Online Advertiser Settles FTC Charges. “Free” Products Weren’t Free

Settlement Calls for $200,000 Civil Penalty


An online advertiser that drove traffic to its Web sites using spam e-mails with misleading subject lines has agreed to settle Federal Trade Commission charges that it failed to disclose that consumers have to spend money to receive the so-called “free” items it touts. The settlement, filed by the Department of Justice on behalf of the FTC, requires the defendants to disclose the costs and obligations to qualify for the advertised products or services, and bars them from sending e-mail that violates the CAN-SPAM Act. The settlement also requires that the company pay $200,000 in civil penalties.

According to the FTC, Member Source Media LLC, doing business as,,, and, and the company’s principal, Chris Sommer, used deceptive spam and online advertising to lure consumers to its Web sites. For example, Member Source Media used e-mail subject lines such as, “Congratulations. You’ve won an iPod Video Player”; “Here are 2 free iPod Nanos for You: confirm now”; “Nascar Tickets Package Winner”; “Confirmation required for your $500 Visa Gift Card”; or “Second Attempt: Target Gift Card Inside.” The company’s Web-based ads contain similar representations: “CONGRATULATIONS! You Have Been Chosen To Receive a FREE GATEWAY LAPTOP.”When consumers arrive at Member Source Media’s promotional Web pages, they are led through a series of ads for goods and services from third parties. To “qualify” for their “free products,” consumers must first wade through pages of “optional” offers. If they clear this hurdle, they discover that they must “participate in” a series of third-party promotions that requiree them to do things such as purchase products, subscribe to satellite television service, or apply for multiple credit cards.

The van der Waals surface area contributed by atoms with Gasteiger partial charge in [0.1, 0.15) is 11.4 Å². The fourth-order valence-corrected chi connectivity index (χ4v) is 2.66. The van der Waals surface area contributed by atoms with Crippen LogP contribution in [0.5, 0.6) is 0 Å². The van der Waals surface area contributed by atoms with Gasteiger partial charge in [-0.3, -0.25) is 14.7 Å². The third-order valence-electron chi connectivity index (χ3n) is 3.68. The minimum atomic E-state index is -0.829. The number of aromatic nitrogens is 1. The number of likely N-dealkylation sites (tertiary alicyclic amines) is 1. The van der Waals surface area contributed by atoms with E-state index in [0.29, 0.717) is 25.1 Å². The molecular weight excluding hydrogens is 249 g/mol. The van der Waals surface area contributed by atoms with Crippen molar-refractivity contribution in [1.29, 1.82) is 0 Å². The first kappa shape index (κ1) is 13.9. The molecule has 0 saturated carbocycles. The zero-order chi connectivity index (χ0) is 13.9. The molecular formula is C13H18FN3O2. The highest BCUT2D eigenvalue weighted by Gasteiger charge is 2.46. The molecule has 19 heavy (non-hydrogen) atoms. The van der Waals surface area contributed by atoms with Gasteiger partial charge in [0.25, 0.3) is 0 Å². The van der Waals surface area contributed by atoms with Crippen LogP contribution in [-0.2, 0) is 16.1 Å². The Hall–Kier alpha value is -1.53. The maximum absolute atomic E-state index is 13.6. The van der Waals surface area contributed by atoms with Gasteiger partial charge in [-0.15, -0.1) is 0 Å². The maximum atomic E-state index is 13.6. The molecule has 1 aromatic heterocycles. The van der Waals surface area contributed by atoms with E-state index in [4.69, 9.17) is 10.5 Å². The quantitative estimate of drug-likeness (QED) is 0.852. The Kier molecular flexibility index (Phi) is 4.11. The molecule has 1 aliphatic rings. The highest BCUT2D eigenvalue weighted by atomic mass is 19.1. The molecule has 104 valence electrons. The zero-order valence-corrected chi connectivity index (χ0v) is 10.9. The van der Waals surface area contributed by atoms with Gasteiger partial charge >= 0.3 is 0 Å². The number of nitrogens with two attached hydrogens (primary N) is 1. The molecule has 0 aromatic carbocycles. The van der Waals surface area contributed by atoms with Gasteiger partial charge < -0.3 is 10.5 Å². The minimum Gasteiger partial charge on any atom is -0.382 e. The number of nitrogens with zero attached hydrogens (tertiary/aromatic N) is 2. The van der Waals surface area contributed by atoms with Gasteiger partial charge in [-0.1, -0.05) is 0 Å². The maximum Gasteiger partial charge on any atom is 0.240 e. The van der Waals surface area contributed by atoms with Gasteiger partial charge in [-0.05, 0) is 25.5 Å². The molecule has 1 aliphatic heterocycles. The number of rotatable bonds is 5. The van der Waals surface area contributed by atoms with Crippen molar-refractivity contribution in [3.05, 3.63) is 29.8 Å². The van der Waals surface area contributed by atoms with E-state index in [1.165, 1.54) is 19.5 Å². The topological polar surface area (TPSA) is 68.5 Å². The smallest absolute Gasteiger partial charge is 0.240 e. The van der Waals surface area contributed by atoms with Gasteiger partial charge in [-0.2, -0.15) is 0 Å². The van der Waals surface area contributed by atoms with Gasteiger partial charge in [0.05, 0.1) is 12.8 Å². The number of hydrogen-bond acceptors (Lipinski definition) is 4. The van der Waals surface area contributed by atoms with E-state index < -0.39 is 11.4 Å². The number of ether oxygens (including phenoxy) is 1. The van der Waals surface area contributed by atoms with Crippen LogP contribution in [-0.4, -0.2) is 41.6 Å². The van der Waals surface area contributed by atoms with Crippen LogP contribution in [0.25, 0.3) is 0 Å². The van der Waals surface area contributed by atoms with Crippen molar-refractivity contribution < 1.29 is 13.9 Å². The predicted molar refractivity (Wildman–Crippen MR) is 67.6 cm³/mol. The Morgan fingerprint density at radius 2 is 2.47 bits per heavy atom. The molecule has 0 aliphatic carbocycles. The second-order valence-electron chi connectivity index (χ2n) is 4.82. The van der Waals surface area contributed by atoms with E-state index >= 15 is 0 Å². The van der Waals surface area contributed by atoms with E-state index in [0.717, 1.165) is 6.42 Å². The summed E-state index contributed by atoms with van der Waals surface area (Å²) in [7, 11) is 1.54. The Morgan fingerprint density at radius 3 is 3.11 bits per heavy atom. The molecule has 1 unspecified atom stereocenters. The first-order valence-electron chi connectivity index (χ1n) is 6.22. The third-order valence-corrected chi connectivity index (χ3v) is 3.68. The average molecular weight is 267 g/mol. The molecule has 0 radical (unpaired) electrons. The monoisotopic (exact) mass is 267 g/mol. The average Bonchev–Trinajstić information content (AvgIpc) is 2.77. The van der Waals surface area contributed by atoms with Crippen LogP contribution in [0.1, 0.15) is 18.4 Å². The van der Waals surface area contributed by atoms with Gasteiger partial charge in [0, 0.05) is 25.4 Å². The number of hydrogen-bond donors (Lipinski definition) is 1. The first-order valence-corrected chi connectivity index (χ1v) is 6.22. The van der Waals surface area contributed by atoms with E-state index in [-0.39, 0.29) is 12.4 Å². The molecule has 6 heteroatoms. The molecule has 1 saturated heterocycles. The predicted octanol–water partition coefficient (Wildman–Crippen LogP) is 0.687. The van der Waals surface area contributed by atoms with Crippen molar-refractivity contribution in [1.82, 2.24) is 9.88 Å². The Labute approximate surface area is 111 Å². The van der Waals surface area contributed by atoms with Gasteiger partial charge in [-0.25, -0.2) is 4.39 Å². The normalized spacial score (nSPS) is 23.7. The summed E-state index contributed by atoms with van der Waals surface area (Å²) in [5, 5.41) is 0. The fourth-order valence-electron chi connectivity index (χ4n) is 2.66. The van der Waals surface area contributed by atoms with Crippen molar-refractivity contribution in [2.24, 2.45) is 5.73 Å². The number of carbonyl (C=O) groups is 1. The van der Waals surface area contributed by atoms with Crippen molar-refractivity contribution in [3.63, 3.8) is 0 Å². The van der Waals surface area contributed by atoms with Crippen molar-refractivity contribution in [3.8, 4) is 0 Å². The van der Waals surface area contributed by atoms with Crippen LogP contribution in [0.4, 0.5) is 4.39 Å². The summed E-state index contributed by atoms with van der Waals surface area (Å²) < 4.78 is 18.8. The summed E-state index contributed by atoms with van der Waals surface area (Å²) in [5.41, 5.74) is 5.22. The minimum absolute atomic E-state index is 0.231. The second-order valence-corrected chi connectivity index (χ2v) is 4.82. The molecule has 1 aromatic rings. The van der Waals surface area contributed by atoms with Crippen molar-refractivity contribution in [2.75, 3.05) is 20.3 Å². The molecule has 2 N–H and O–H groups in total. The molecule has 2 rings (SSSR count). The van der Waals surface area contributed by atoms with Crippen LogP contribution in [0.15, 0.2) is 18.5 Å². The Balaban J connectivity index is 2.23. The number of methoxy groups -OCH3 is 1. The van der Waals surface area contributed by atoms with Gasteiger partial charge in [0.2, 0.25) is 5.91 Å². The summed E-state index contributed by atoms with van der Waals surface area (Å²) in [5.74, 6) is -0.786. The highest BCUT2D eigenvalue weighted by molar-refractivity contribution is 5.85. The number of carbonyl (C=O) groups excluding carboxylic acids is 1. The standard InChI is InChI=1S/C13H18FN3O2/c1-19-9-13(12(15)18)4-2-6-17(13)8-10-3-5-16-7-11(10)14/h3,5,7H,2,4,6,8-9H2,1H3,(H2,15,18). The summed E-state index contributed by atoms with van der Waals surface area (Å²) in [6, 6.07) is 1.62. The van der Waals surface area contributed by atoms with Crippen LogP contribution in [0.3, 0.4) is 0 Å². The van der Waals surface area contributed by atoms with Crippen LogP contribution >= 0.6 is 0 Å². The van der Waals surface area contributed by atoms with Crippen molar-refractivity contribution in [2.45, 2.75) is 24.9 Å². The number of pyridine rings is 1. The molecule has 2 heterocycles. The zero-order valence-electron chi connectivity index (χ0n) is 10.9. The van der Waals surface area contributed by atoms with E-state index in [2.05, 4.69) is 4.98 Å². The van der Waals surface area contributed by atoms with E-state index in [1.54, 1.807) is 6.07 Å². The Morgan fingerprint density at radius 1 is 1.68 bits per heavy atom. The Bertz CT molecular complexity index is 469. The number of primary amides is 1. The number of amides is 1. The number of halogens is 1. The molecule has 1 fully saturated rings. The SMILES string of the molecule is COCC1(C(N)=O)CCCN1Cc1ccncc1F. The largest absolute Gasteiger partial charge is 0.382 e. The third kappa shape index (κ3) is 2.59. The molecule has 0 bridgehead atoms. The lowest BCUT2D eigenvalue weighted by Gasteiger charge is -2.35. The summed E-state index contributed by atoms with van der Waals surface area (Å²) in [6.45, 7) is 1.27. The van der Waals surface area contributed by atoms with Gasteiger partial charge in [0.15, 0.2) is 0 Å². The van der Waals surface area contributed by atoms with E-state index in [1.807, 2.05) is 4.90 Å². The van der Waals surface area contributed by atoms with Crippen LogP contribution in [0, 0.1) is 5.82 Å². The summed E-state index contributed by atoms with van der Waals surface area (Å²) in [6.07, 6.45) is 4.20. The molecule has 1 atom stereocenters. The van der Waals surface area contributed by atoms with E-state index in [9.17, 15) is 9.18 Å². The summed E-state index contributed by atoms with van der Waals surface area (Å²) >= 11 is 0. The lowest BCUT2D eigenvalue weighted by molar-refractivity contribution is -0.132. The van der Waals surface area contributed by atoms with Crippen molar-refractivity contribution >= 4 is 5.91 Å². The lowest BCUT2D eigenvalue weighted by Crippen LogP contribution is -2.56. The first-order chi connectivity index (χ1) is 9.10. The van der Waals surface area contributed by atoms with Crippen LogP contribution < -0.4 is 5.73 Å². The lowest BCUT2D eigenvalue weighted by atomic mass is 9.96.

The FTC alleges that Member Source Media’s failure to disclose material facts – such as the fact that consumers must pay money or provide some other consideration to obtain their “free product” – is deceptive in violation of the FTC Act. In addition, the agency charged that deceptive subject lines in Member Source Media’s spam e-mails violate the federal CAN-SPAM Act.

The settlement requires that Member Source Media clearly and conspicuously disclose in its ads and on its promotional Web pages that consumers have to spend money or incur other obligations to qualify for a free product or service. The settlement also requires the company to provide a list of the obligations a consumer is likely to incur to qualify for their chosen item – such as applying for credit cards or purchasing products. In addition, the settlement bars future violations of the CAN-SPAM Act and requires Member Source Media and Sommer to pay a $200,000 civil penalty. Finally, the settlement contains bookkeeping and record-keeping provisions to allow the agency to monitor compliance.

The Commission vote to approve the stipulated final order was 5-0. The complaint and stipulated final order for permanent injunction were filed in the U.S. District Court for the Northern District of California on January 30, by the DOJ at the request of the FTC. It is subject to court approval.

NOTE: This stipulated final order is for settlement purposes only and does not constitute an admission by the defendant of a law violation. A stipulated final order requires approval by the court and has the force of law when signed by the judge.
Claudia Bourne Farrell
Office of Public Affairs

Stephen L. Cohen
Bureau of Consumer Protection
Ethan Arenson
Bureau of Consumer Protection